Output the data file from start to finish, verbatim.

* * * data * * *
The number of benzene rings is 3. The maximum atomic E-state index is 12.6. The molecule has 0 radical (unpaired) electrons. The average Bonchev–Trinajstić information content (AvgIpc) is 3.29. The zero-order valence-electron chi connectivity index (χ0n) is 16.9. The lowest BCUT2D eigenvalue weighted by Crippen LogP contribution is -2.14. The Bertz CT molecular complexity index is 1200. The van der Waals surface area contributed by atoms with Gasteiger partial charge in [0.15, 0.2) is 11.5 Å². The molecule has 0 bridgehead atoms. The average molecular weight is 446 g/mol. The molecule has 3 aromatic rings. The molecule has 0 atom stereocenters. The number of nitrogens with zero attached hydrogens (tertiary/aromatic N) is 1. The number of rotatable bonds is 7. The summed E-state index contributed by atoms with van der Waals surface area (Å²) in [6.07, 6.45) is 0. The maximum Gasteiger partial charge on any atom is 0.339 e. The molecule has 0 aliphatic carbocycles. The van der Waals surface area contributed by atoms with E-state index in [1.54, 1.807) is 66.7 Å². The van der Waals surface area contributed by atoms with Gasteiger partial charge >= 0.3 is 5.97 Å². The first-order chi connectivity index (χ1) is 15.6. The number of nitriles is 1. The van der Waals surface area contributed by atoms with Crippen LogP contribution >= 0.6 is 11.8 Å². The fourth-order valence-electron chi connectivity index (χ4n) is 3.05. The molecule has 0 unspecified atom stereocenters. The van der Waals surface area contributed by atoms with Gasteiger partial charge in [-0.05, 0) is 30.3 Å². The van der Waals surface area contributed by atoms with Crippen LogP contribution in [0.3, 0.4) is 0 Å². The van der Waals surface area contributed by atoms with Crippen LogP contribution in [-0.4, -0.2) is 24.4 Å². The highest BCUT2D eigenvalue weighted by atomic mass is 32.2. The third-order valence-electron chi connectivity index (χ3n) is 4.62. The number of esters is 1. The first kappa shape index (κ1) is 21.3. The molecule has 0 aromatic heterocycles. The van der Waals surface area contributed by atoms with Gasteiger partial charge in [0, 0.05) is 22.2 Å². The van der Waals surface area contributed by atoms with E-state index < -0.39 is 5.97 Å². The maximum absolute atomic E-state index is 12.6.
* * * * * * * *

The number of benzene rings is 3. The maximum atomic E-state index is 12.6. The molecule has 0 radical (unpaired) electrons. The average Bonchev–Trinajstić information content (AvgIpc) is 3.29. The zero-order valence-electron chi connectivity index (χ0n) is 16.9. The lowest BCUT2D eigenvalue weighted by Crippen LogP contribution is -2.14. The Bertz CT molecular complexity index is 1200. The van der Waals surface area contributed by atoms with Gasteiger partial charge in [0.15, 0.2) is 11.5 Å². The molecule has 0 bridgehead atoms. The average molecular weight is 446 g/mol. The molecule has 3 aromatic rings. The molecule has 0 atom stereocenters. The number of nitrogens with zero attached hydrogens (tertiary/aromatic N) is 1. The number of rotatable bonds is 7. The summed E-state index contributed by atoms with van der Waals surface area (Å²) in [6.07, 6.45) is 0. The maximum Gasteiger partial charge on any atom is 0.339 e. The molecule has 0 aliphatic carbocycles. The van der Waals surface area contributed by atoms with E-state index in [1.54, 1.807) is 66.7 Å². The van der Waals surface area contributed by atoms with Gasteiger partial charge >= 0.3 is 5.97 Å². The first-order chi connectivity index (χ1) is 15.6. The number of nitriles is 1. The van der Waals surface area contributed by atoms with Crippen LogP contribution >= 0.6 is 11.8 Å². The fourth-order valence-electron chi connectivity index (χ4n) is 3.05. The molecule has 0 unspecified atom stereocenters. The van der Waals surface area contributed by atoms with Gasteiger partial charge in [-0.05, 0) is 30.3 Å². The van der Waals surface area contributed by atoms with Crippen LogP contribution in [0.3, 0.4) is 0 Å². The van der Waals surface area contributed by atoms with Crippen LogP contribution in [-0.4, -0.2) is 24.4 Å². The highest BCUT2D eigenvalue weighted by atomic mass is 32.2. The third-order valence-electron chi connectivity index (χ3n) is 4.62. The number of esters is 1. The first kappa shape index (κ1) is 21.3. The molecule has 0 aromatic heterocycles. The van der Waals surface area contributed by atoms with Gasteiger partial charge in [0, 0.05) is 22.2 Å². The van der Waals surface area contributed by atoms with E-state index < -0.39 is 5.97 Å². The maximum absolute atomic E-state index is 12.6.